Signs of Child Abuse

Physical Abuse Indicators

Locations of the Injury

  • Buttocks
  • Head
  • Genital Area
  • Abdomen
  • Back
  • Side of the Body
  • Back of the Hands

Bruises, Welts, Bites, Hair Loss

  • On the face, lips, torso, back, buttocks and thighs
  • Clustered bruises or welts that form a pattern
  • Injuries that regularly appear after a child has been absent
  • Human bite marks
  • Hair loss


  • Immersion Burns: Burns that have a sock-like or glove-like appearance or burns that are doughnut shaped on the buttock or genital area.
  • Burns that have a patterned appearance – from electric burner, iron or cigarettes

Sexual Abuse Indicators

Head Injuries

  • Injury to the ear, cheeks, temple or bony skull area
  • Bleeding around the ear, cuts or swollen ear
  • Lips tears, cuts, scrapes, or burns on the lips
  • Broken teeth or cuts on the tongue
  • Facial fractures
  • Two black eyes
  • Bleeding in the upper eyelid
  • Physically abused children will not only have physical signs of abuse, but many times these physical signs will be accompanied by behavioral and emotional signs. It is important to remember that none of the indicators listed below is a definite sign that a child is being physically abused. Instead, you should think of them as red flags, a sign that something in the child’s life has created enough stress to change their behavior. A history of suspicious injuries should be considered in determining whether you should make a report of abuse to the Department of Social Services.

Physical Indicators

Children who have been sexually abused may not have any physical signs of the abuse. Even if you notice one or some of the physical indicators listed below, this does not prove that the child has been sexually abused.

  • Unexplained Abdominal pain
  • Difficulty walking or sitting
  • Torn, stained or bloody underclothing
  • Pain, swelling or itching in the genital area
  • Bruises, bleeding or lacerations of the external genitalia, vagina or anal areas
  • Vaginal or penile discharge
  • Semen around the genitals or on undergarments
  • Pain when urinating
  • Sexually transmitted diseases: gonorrhea, syphilis, herles, genitalis or venereal warts
  • Pregnancy, especially in early adolescence

Behavioral and Emotional Indicators

  • Like the physical indicators of sexual abuse, emotional or behavioral indicators are not conclusive proof that a child has been sexually abused. The presence of one or more indicators should be a sign to look closer at the child and the child’s environment.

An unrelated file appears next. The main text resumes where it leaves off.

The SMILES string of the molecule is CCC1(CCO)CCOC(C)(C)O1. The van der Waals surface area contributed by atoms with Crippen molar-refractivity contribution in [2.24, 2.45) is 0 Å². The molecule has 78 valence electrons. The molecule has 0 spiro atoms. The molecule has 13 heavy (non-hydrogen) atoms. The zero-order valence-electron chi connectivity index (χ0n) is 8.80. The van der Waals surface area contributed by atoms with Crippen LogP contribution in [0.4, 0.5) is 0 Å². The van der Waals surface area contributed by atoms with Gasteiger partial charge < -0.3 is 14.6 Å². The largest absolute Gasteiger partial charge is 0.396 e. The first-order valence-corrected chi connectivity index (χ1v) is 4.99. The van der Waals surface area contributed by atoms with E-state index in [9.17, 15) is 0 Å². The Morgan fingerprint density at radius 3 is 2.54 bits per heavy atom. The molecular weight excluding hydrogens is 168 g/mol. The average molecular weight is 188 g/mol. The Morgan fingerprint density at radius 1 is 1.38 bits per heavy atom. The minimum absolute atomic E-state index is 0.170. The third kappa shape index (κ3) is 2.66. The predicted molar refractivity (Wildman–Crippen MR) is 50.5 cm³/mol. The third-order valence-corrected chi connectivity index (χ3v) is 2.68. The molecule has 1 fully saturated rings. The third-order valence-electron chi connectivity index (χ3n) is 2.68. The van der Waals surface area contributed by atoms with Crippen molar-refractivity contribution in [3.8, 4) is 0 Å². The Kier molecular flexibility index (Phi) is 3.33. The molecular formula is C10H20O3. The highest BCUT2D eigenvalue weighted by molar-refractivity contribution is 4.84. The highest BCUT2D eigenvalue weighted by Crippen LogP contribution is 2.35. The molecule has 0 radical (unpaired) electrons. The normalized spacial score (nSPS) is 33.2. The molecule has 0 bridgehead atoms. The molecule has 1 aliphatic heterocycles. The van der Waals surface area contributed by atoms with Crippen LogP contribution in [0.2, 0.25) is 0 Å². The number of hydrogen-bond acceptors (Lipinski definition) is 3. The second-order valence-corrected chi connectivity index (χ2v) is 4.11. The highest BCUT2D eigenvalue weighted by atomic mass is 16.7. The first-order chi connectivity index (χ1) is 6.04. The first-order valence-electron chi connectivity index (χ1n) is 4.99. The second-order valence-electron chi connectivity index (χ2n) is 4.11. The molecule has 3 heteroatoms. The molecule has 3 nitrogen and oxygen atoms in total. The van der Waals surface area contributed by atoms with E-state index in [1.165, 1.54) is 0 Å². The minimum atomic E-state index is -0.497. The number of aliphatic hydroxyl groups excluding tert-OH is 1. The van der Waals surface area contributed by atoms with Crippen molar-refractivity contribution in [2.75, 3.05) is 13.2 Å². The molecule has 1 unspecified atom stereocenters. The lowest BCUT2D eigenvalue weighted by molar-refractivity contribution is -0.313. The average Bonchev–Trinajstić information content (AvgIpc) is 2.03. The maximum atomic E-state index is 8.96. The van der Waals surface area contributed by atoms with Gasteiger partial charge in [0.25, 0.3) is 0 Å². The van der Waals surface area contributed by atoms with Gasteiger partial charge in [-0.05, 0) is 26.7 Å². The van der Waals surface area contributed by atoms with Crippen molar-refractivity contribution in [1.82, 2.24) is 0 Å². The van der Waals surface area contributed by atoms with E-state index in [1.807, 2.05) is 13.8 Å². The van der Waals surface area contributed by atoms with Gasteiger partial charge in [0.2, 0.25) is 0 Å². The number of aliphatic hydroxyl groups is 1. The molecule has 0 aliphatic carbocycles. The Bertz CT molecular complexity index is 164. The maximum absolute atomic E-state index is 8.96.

• Excessive masturbation
  • Sexual acting out
  • Knowledge of sexual matters inappropriate to age or development
  • Sexually abused a sibling, friend or younger child
  • Eating or sleeping disturbances
  • Eating or sleeping disturbance
  • Depression
  • Sudden drop in academic performance
  • Acting out or aggressive behavior
  • Regression of behavior
  • Appears frightened of adults, darkness or being left alone

Emotional Indicators

Emotionally abused children have several things in common: low self-esteem, feelings of guilt and the assumption that they are responsible for being unworthy of their parents’ love, affection and attention.

Like physical and sexual abuse, none of the indicators listed below is proof that a child has been emotionally abused. However, the presence of one or more indicators should prompt you to take a closer look at the child and the child’s environment.

Physical Indicators

  • Speech Disorders
  • Lags in Physical Development
  • Sallow, empty facial expression
  • Loss of bladder or bowel control

Behavioral and Emotional Indicators

  • Anxiety and unrealistic fears
  • Sleep problems, nightmares
  • Poor relations with peers
  • Disruptive, aggressive or passive behavior
  • Oppositional, defiant of authority
  • Overly compliant
  • Over controlled, rigid or overly impulsive
  • Depressed, isolated, withdrawn
  • Habit disorders such as biting, rocking, head banging, or thumb sucking in an older child

Child Neglect Indicators

Physical Neglect

  • Lack of a Safe Physical Environment
  • Lack of adequate shelter
  • Lack of heating in cold weather
  • Lack of adequate space for sleeping, eating, bathing
  • Unsanitary home conditions
  • Inadequate nutrition, clothing or hygiene care
  • Poor quality food, food that lacks nutritional value
  • Parent that is inadequate or inappropriate for the child’s age and development
  • Clothing that is inadequate for the weather conditions
  • Clothing that is torn, not the right size, not regularly washed
  • Poor hygiene, child not bathed regularly
  • Inadequate Supervision
  • Leaving a young child alone or in charge of other children
  • Leaving a child with an inappropriate caregiver
  • Allowing a child to play in unsafe areas or without supervision
  • Abandonment of the child

Medical Neglect

  • Lack of treatment for medical problems, illnesses, trauma
  • Lack of care for special needs
  • Disregard for medical directions-prescriptions, appointments
  • Lack of immunization against disease
  • Teeth appear to be decaying or decayed
  • Frequent absences form child care or school due to illness

Inadequate Supervision

  • Leaving a young child alone or in charge of other children
  • Leaving a child with an inappropriate caregiver
  • Allowing a child to play in unsafe areas or without supervision
  • Abandonment of the child

Educational Neglect

  • School-age children not enrolled
  • Chronic truancy
  • Unwillingness to support child’s education